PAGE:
Proper digestion and absorption of nutrients from plant foods, specifically grains, legumes, nuts and seeds require soaking. Sprouting and fermenting is also suggested for optimal nutrition. Planning ahead is important but really takes little time.
Seeds from a grain, legume or nut have enzyme inhibitors, phytates, and lectins that protect the seed from the elements. Until the conditions are just right, the seed will germinate into a new plant. When the enzyme inhibitors are still in place, we have trouble digesting these seeds. This is where soaking and sprouting comes in.
According to WebMD, sprouting may make it easier to absorb nutrition from these foods and some sprouts like broccoli sprouts may even help prevent cancer. Sprouts tend to have more nutrition that the full-grown plant.
Soaking nuts, seeds, and grains will release the enzyme inhibitors that are present to protect the seeds while they grow. Soaking will increase the available nutrition as well as improving digestion of these foods. Always rinse the seeds very well during and after soaking. You may dehydrate the seeds after soaking to remove the water and increase the shelf life. Otherwise, store them in cold water in a mason jar in the refrigerator and rinse the water daily to preserve them until ready to eat. See chart below for soak times.
- Fill a bowl or jar with the seed allowing room for expansion. Fill with fresh pure filtered water allowing 2-3 inches above the seed.
- After soak time is reached (or overnight), rinse seeds well in fresh cool water (exception: you can cook grains in the soak water)
- Cook or eat as you wish. Preserve in fridge in fresh water changing water daily until you are ready to use. (you can also dehydrate nuts and seeds for storage and easy snacking)
Sprouting times are indicated if you care to take the seed to the next step. Soaking takes the seed to the sprout state (ready to sprout). Sprouting will give the seed a tail and will be most nutritious and alive in this state. See the chart below for sprouting time (after the initial soak time).
- Soak seeds first as indicated above (overnight is usually best).
- After soak time is achieved, rinse seeds well and use a sprouting jar (with screen top for easy rinsing and air flow) or sprouting bag.
- Set sprouting jar upside down at slight angle to allow air flow and drainage to occur. Place towel over jar to avoid sunlight getting in.
- Rinse seeds 2-3 times daily for complete sprouting time (indicated in chart below)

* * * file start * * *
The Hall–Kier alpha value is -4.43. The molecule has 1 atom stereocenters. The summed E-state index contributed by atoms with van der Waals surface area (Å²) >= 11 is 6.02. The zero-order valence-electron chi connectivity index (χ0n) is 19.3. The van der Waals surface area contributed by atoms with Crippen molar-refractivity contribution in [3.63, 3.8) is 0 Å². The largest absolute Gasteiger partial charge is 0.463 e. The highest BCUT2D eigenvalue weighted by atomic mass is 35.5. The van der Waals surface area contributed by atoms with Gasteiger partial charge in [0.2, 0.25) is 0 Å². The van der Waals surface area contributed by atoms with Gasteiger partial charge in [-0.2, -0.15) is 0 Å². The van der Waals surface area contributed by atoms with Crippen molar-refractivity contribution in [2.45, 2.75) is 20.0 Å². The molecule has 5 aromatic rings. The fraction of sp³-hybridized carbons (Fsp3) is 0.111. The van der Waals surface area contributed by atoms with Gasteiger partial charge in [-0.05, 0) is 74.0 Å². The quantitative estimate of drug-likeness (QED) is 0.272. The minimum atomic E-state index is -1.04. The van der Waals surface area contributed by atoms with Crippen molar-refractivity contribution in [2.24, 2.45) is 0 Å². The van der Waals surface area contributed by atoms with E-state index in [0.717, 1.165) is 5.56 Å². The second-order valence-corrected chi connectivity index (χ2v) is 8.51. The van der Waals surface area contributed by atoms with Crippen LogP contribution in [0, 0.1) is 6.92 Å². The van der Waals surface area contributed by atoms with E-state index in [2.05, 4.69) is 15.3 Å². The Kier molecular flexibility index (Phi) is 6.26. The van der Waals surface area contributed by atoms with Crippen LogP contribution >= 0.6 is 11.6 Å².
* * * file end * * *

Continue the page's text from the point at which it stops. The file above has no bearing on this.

- On last day of sprouting, allow indirect sunlight to give your sprouts some chlorophyll as they will green a bit. don’t rinse them.
- Store dry sprouts in fridge for 5 days on top of paper towel to absorb any liquid.
Fermenting and culturing foods aids to beneficial bacteria in the gut. The fermentation process predigests the food so it is readily available for absorption in the body. Living organisms break down this food during fermentation. In some cases, fermentation happens after soaking and sprouting like in making rejuvelac which is a fermented grain drink. Fermenting cruciferous vegetables in particular do a tremendous job of latching onto heavy metals in the body and taking them out. Examples of fermented soy foods include: miso, liquid aminos, tempeh. Other fermented foods and drinks include: rejuvelac, yogurt, kefir, kombucha, sauerkraut, kim chee, cultured vegetables.
Making sauerkraut is extremely easy as the fermentation process uses only the cabbage and salt/lemon. If fermenting other vegetables that don’t break down and release its juices as well as cabbage, a brine may be required. Some people like to also use a veggie culture to get it going. Sauerkraut and cultured veggies add a nice taste to a bowl of soup, salad, or warm grain dish to aid digestion of the meal and add beneficial bacteria in the gut.
See the soaking and sprouting chart below for your use and please comment with any questions. Happy eating! -Linda
Soak and Sprouting Chart
There is no need to soak: Brazil Nuts, hemp seeds, macadamia nuts, pine nuts, pistachio nuts, peanuts.
|Seeds||Soaking Time||Sprouting Time|
|Alfalfa||8 hrs||2-5 days|
|Clover||4-6 hrs||4-5 days|
|Mustard||8 hrs||2-7 days|
|Pumpkin Seeds (hulled)||8 hrs||1 day|
|Quinoa||2 hrs||1 day|
|Radish||8 hrs||2-4 days|
|Red Clover||8 hrs||2-5 days|
|Sesame seeds||8 hrs||1-2 days|
|Sunflower seeds (hulled)||2 hrs||2-3 days|
|Watercress||4-6 hrs||4-5 days|
|Barley||6-8 hrs||2 days|
|Buckwheat||6 hrs||2 days|
|Corn||12 hrs||2-3 days|
|Kamut||7 hrs||2-3 days|
|Millet||8 hrs||2-3 days|
|Oat groats||6 hrs||2 days|
|Rye||8 hrs||3 days|
|Spelt||7 hrs||2 days|
|Wheatberries||7 hrs||2-3 days|
|Wild Rice||9 hrs||3-5 days|
|Almonds||8-12 hrs||12 hrs|
|Adzuki||12 hrs||3-5 days|
|Chickpeas||12 hrs||12 hours|
|Green peas||12 hrs||2-3 days|
|Lentils||8 hrs||12 hrs|
|Mung Beans||1 day||2-5 days|